Scientific study of interactions among organisms and between organisms and their environment
A group of ecosystems that share similar climates and typical organisms
Natural situation in which heat is retained in Earth's atmosphere by carbon dioxide, methane, water vapor, and other gases
An extremely cold, dry biome.
A structure of calcite skeletons built up by coral animals in warm, shallow ocean water.
Increase in concentration of certain stable chemicals (for example, heavy metals or fat-soluble pesticides) in successively higher trophic levels of a food chain or web
A fat soluble pesticide used to control insects that is potentially harmful to other animals, it has been banned in the United States
A process by which nutrients, particularly phosphorus and nitrogen, become highly concentrated in a body of water, leading to increased growth of organisms such as algae or cyanobacteria.
An increase in the average temperature of the earth's atmosphere (especially a sustained increase that causes climatic changes)
Gases such as carbon dioxide, methane, nitrous oxide, water vapor, and ozone in the atmosphere which are involved in the greenhouse effect.
Tropical Rain Forest
Biome near the equator with warm temperatures, wet weather, and lush plant growth
orientation of the water by temperature in a lake or pond where less dense, warmer water positions over the top of more dense, cooler water to form a layering affect
a thinning of stratospheric ozone that occurs over the poles during the spring.
Population growth that is controlled by limited resources.
Reproduction in which an organism produces all of its offspring in a single event; also known as big-bang reproduction.
A life history in which adults produce large numbers of offspring over many years; also known as repeated reproduction.
environmental effects on birth and death rates that increase or decrease based on population size
often environmental, droughts, floods, habitat destruction
Succession that begins an area with no remnants of an older community
Changes that occur after a disturbance in an existing ecosystem.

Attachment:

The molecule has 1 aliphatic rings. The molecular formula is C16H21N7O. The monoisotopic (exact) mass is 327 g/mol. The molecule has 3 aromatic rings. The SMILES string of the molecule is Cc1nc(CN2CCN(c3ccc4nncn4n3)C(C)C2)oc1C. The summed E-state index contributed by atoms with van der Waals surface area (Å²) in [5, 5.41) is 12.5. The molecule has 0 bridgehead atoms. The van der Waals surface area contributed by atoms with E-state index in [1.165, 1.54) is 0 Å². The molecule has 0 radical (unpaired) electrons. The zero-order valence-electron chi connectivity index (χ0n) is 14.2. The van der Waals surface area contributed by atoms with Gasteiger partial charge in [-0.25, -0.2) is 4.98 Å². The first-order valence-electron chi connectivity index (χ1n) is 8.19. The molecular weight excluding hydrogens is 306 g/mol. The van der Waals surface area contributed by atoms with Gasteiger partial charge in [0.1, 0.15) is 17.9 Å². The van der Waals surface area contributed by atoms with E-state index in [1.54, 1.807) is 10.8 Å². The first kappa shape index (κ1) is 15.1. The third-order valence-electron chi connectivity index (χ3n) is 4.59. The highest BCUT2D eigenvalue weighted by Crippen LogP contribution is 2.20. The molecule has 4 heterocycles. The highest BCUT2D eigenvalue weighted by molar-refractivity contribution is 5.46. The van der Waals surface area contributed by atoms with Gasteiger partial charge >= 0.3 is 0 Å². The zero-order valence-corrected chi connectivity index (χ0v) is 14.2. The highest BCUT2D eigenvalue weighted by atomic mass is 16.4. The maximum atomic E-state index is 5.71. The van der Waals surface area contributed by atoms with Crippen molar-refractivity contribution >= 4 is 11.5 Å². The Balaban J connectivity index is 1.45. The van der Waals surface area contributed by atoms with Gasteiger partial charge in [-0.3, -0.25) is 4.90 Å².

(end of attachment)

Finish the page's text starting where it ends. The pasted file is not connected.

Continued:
Competition between individuals of the same species
Competition between members of different species
An organism that makes its own food
An organism that eats producers
An organism that eats primary consumers
An organism that eats only plants.
Consumers that eat only animals
A community of organisms where there are several interrelated food chains
Gross Primary Production (GPP)
Rate at which an ecosystem's producers capture and store an amount of chemical energy as biomass in a given length of time.
Net Primary Production (NPP)
the gross primary production of an ecosystem minus the energy used by the producers for respiration.
interactions among living things
interactions between organisms and their nonliving environment
An extremely dry area with little water and few plants
A tropical grassland biome with scattered individual trees, large herbivores, and three distinct seasons based primarily on rainfall, maintained by occasional fires and drought.
A gently sloping, shallow area of the ocean floor that extends outward from the edge of a continent
open ocean of any depth; animals in this zone swim or float freely
Cyclic movement of phosphorus in different chemical forms from the environment to organisms and then back to the environment
CO2 -> Absorbed by leaf -> Primary consumer eats leaf -> Higher consumer eats primary -> They die and decomposers eat the CO2.
78% of atmosphere, limiting nutrient b/c its essential in proteins/nucleic acids/chlorophyll - fixation > nutrification > assimilation > ammonification > denitrification
The continuous process by which water moves from Earth's surface to the atmosphere and back. The processes of evaporation, condensation, and precipitation make up the water cycle.